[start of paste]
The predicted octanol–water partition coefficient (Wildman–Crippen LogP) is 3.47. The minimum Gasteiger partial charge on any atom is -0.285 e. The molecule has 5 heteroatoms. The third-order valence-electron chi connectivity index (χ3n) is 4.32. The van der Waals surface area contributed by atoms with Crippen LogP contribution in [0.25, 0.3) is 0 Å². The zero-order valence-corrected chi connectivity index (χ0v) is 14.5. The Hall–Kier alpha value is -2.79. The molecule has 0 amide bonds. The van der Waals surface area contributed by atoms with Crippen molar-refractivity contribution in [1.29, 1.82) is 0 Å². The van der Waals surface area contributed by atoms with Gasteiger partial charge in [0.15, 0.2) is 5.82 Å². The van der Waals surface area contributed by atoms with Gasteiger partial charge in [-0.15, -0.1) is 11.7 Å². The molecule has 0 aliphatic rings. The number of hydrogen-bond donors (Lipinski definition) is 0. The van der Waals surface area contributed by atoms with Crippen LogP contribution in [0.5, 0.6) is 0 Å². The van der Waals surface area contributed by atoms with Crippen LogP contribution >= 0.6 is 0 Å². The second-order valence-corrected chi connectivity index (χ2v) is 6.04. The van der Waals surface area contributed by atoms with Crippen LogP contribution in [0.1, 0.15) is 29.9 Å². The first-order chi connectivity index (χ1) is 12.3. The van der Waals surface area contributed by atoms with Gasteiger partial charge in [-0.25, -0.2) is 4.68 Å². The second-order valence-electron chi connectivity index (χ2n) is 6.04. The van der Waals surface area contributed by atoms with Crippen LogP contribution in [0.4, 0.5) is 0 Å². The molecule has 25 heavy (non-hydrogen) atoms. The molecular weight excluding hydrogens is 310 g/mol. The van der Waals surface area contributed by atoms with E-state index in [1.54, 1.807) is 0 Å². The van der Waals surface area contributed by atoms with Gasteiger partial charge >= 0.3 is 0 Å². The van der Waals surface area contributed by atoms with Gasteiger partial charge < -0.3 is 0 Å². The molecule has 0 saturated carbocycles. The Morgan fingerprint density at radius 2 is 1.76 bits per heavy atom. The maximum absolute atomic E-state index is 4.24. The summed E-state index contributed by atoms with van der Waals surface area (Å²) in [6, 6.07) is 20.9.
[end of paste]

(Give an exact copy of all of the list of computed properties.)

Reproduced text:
The predicted octanol–water partition coefficient (Wildman–Crippen LogP) is 3.47. The minimum Gasteiger partial charge on any atom is -0.285 e. The molecule has 5 heteroatoms. The third-order valence-electron chi connectivity index (χ3n) is 4.32. The van der Waals surface area contributed by atoms with Crippen LogP contribution in [0.25, 0.3) is 0 Å². The zero-order valence-corrected chi connectivity index (χ0v) is 14.5. The Hall–Kier alpha value is -2.79. The molecule has 0 amide bonds. The van der Waals surface area contributed by atoms with Crippen molar-refractivity contribution in [1.29, 1.82) is 0 Å². The van der Waals surface area contributed by atoms with Gasteiger partial charge in [0.15, 0.2) is 5.82 Å². The van der Waals surface area contributed by atoms with Gasteiger partial charge in [-0.15, -0.1) is 11.7 Å². The molecule has 0 aliphatic rings. The number of hydrogen-bond donors (Lipinski definition) is 0. The van der Waals surface area contributed by atoms with Crippen LogP contribution in [0.5, 0.6) is 0 Å². The van der Waals surface area contributed by atoms with Crippen LogP contribution >= 0.6 is 0 Å². The second-order valence-corrected chi connectivity index (χ2v) is 6.04. The van der Waals surface area contributed by atoms with Crippen LogP contribution in [0.1, 0.15) is 29.9 Å². The first-order chi connectivity index (χ1) is 12.3. The van der Waals surface area contributed by atoms with Gasteiger partial charge in [-0.25, -0.2) is 4.68 Å². The second-order valence-electron chi connectivity index (χ2n) is 6.04. The van der Waals surface area contributed by atoms with Crippen LogP contribution in [0.4, 0.5) is 0 Å². The molecule has 25 heavy (non-hydrogen) atoms. The molecular weight excluding hydrogens is 310 g/mol. The van der Waals surface area contributed by atoms with E-state index in [1.54, 1.807) is 0 Å². The van der Waals surface area contributed by atoms with Gasteiger partial charge >= 0.3 is 0 Å². The van der Waals surface area contributed by atoms with Gasteiger partial charge < -0.3 is 0 Å². The molecule has 0 saturated carbocycles. The Morgan fingerprint density at radius 2 is 1.76 bits per heavy atom. The maximum absolute atomic E-state index is 4.24. The summed E-state index contributed by atoms with van der Waals surface area (Å²) in [6, 6.07) is 20.9.